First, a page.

I walked up and down and back and forth looking for a way to continue that didn’t have me walking into the sea and I was disheartened to see that there wasn’t one. Low tide was still about an hour away, and I considered asking the tractor for a lift past this section, but with no idea how low the tide would go, I wasn’t sure if I would get stranded on the other side trying to get back again. I considered waiting it out, but going through the tide calculations in my head, I wasn’t sure it would give me enough time to get to the main colony and back again (a 4km return hike including scaling the cliff face) before again I risked being stranded. I was frustrated and disappointed, and as the tractor passed me by once more I watched it plough into the sea, the water covering the full height of the large tyres, and I fully realised that wading was not an option, with the water level at my waist height. Even with a bit of hopping across some lower rocks, there was nowhere to go lower than knee height water. Gutted, I gave up and returned to the Black Reef colony.

By this stage, a few other beach walkers could be seen along the beach that I had earlier traversed. I watched the birds in peace and quiet for some time before heading back. An even mix of adults and pre-fledged juveniles, there was also the odd younger chick hidden away, their downy fluff drawing my attention. Living in Scotland for most of my life, the Northern Hemisphere’s version of the gannet was a regular sighting when around the coast, and I think they are beautiful birds, especially loving their bullet-like dive that they do when they are fishing at sea. Despite seeing them often, I’d never seen them so close, and I’d only recently discovered that they were a member of the Booby family, a species of bird I’d been lucky enough to see in the Galapagos Islands a couple of years ago. Now so close to them, I could see the resemblance, but what took me by surprise was not just the size of them, but how clumsy they were at taking off. Lifting off from cliffs just above my head height, almost all of them crash-landed on the beach before having to smack repeatedly off the sand and then the tide to get the required lift to make them airborne.

 

Although the sea was by now lower on my return along the beach, the weather was deteriorating, and as I passed the first few people I passed on the news about the route being blocked past the colony. There was less rock-hopping involved with more beach exposed but in one section, a large rock slip that spanned the whole width of the beach made my heart race. On the way to the colony, with the tide high, it had seemed easy enough to cross up the beach. Now with the tide much lower, the lower newly exposed section was covered in small streams so I naturally picked my way higher up the slope to where I had crossed a few hours prior. But what had appeared to be firm footing that morning, was now like quick sand and I quickly sunk down into the quagmire, causing my heart to jump into my mouth. With every attempt to move onwards, the ground gave way below me and I panicked a little as I tried to free myself. When I gratefully reached the other side, my legs were covered in mud, yet there was not even a trace of my passage, the ground having swallowed up my foot holes.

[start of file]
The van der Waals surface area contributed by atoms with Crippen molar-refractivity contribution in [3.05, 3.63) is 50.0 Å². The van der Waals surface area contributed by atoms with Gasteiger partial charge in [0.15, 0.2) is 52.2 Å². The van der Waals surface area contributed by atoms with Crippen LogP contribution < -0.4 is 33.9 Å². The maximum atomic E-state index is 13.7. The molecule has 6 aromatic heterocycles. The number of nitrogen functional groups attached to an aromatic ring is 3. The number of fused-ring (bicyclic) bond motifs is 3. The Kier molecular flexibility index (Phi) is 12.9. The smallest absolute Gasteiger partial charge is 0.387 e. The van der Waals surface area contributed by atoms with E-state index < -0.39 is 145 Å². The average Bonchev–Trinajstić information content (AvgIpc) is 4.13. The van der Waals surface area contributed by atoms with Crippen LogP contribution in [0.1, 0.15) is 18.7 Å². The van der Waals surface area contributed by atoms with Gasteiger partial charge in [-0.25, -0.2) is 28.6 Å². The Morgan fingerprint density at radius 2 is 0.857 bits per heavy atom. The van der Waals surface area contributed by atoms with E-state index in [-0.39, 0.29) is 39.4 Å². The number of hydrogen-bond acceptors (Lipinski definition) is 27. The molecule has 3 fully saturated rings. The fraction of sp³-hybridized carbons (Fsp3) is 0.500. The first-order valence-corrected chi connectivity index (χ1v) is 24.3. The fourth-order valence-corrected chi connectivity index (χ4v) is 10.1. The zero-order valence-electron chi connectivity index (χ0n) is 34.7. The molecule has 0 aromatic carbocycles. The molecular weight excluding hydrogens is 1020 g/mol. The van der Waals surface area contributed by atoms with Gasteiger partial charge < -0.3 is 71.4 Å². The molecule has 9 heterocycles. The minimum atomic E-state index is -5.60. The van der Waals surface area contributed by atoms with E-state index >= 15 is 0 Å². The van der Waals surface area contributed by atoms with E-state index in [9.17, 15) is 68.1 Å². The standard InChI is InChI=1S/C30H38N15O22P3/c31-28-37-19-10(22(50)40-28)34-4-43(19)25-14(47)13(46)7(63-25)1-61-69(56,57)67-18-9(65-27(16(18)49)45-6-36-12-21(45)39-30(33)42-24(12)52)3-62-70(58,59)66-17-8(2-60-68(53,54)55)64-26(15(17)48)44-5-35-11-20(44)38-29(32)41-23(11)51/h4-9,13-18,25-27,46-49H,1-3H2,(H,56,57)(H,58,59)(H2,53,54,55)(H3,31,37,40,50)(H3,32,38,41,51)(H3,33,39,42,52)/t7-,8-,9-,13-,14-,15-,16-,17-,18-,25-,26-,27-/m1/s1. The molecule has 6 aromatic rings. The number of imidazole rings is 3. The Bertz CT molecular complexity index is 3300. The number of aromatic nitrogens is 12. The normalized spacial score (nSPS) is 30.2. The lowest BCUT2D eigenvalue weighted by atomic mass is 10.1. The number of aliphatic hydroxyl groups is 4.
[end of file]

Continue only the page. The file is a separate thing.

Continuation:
After lunch in the cafe in Clifton, I returned to Napier where the sky was starting to clear up a bit. Armed with the walking map that the tourist information centre had supplied the day before, I parked up at one of the car parks on the waterfront, and set off up Coote Road past the Centennial Gardens. A waterfall was a nice distraction from the urban landscape, and then the hard slog started following the Bluff Hill walkway to the Bluff Hill Lookout. Mainly overlooking the commercial port immediately below, there was a view along the coast in both directions, still quite shrouded in clouds, as well as the estuary behind the suburb of Ahuriri. Parts of the land immediately around the current city of Napier were previously under water or unusable prior to the destructive earthquake of 1931, but with around 2 metres of uplift created, 40 square kilometers of seabed was suddenly exposed to form new dry land.

 

I followed the Bluff Hill walkway down the other side of the hill past the harbour and round to Ahuriri where I followed the foreshore to the same bars I’d passed the day before. Now the sun was glaring down on Napier, and it was the perfect excuse to pull up a bench at one of the bars and enjoy a nice cold cider. Cutting up Chaucer Road, I reached the Botanical Gardens which was compact and not looking its best. Crossing Bluff Hill through the residential streets to the east, there were a few lookout out spots offering a a beautiful view across the rooftops of Napier’s Art Deco city centre. Heading back to the hostel I opened the door to my dorm and was astounded to see my roommate’s stuff was strewn all across the room including on my bed. She might as well have thrown all her belongings in the air, such was the scattered mess, and I looked despairingly at the set of false teeth that lay at the foot of my bed. Just like the night before, she sat on the chair in the corner of the room. I chatted to her for a bit, trying to normalise the situation, but the atmosphere was uncomfortable, and I was eager to head out again. There was no-one at reception, and so I scurried away to have dinner.